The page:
Renowned jurist and senior Supreme Court lawyer Fali S. Nariman underlines the need to do away with the collegium system, talks about why the SC judgment on convicted lawmakers is correct, and why ministers should have defended the Section 8(4) ordinance after Rahul Gandhi’s outburst in an interview to Maneesh Chhibber.
Should the collegium system be replaced?
There are many things in the [Judicial Appointments Commission] bill I may not agree with. But there is no doubt in my mind that the collegium system is not working well. There has been no sense of accountability, or of transparency. It is difficult to start criticising what judges do in their non-judicial capacity, because this is a new and different role that judges have taken upon themselves of recommending appointments/ promotions. We need to understand that the role of judges in this, when it was brought in, was intended to take the government off the back of the people. This is because the government at that time had openly propagated that it wanted a judiciary “committed” to its ideology. This was dangerous. So the judges of the Supreme Court said, rather than let the executive do what they wanted, let’s have this collegium system instead. This was an experiment and it was supposed to work, and it would have, if only people had paid a little more attention. Unfortunately, judges simply don’t have the time, they are so overworked in court. That is why this system has failed. What if the new system doesn’t work?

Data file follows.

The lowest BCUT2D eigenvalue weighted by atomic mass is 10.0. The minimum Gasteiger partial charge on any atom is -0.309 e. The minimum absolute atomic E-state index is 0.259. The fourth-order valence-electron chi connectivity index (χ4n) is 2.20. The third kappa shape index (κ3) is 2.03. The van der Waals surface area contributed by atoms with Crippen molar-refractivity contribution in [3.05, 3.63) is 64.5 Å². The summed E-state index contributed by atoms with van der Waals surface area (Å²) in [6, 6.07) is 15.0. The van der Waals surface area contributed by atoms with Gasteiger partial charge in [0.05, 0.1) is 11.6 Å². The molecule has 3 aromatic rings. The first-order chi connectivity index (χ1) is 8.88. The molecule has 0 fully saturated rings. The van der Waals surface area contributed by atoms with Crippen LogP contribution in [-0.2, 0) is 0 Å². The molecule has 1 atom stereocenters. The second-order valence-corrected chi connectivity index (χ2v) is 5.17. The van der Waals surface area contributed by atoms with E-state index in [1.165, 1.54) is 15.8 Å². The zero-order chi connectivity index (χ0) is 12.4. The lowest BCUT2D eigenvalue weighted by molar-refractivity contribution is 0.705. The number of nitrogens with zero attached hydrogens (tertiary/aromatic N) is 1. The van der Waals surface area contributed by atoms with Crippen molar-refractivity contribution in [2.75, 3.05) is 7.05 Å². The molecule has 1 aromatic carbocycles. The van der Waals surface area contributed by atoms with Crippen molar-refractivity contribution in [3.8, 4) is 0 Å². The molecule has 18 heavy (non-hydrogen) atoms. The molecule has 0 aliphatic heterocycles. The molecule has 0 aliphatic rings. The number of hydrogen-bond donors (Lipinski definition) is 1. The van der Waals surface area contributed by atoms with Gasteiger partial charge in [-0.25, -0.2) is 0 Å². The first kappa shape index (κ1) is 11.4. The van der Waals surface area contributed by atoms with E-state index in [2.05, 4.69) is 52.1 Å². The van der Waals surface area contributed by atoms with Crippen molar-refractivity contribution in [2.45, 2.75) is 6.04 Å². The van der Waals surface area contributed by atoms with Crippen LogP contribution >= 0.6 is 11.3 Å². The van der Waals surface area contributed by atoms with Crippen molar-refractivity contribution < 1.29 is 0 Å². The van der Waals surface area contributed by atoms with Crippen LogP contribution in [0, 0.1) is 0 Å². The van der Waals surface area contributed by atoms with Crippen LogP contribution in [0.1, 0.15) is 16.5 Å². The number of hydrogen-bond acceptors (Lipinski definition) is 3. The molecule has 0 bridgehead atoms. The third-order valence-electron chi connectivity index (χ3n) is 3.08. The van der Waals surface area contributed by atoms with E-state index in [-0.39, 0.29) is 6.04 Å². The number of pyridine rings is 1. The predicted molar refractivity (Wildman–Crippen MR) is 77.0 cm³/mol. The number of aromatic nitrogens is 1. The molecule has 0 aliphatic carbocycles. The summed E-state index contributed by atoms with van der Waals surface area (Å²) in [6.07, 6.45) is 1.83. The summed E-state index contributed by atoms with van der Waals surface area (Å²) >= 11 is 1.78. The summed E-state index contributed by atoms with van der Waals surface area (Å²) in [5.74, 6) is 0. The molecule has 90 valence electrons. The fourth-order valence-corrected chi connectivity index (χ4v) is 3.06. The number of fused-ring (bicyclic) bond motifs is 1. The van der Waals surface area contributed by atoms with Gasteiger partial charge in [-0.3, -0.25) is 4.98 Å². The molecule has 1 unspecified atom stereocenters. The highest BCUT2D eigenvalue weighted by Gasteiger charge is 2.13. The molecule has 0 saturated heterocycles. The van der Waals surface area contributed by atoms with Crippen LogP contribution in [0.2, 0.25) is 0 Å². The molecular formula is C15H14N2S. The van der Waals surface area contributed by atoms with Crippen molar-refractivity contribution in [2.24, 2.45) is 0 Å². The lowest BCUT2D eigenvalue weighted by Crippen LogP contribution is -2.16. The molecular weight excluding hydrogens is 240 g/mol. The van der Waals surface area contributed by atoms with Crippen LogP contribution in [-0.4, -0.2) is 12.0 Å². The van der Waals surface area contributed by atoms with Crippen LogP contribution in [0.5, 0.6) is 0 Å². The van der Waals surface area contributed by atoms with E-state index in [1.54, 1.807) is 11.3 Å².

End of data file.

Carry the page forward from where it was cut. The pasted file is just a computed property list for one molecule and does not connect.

I am not saying that the Judicial Appointments Commission will be the panacea for all present ills concerning appointments in the higher judiciary, but we have to make the new system work. We could not make the collegium system work and by we, I do mean the collective we. I am not blaming only the judges. The collegium system created two different classes among judges: the first five (or first three in the beginning) — were the superior judges, and then there were the rest. They didn’t know what was happening within the first three or five. If we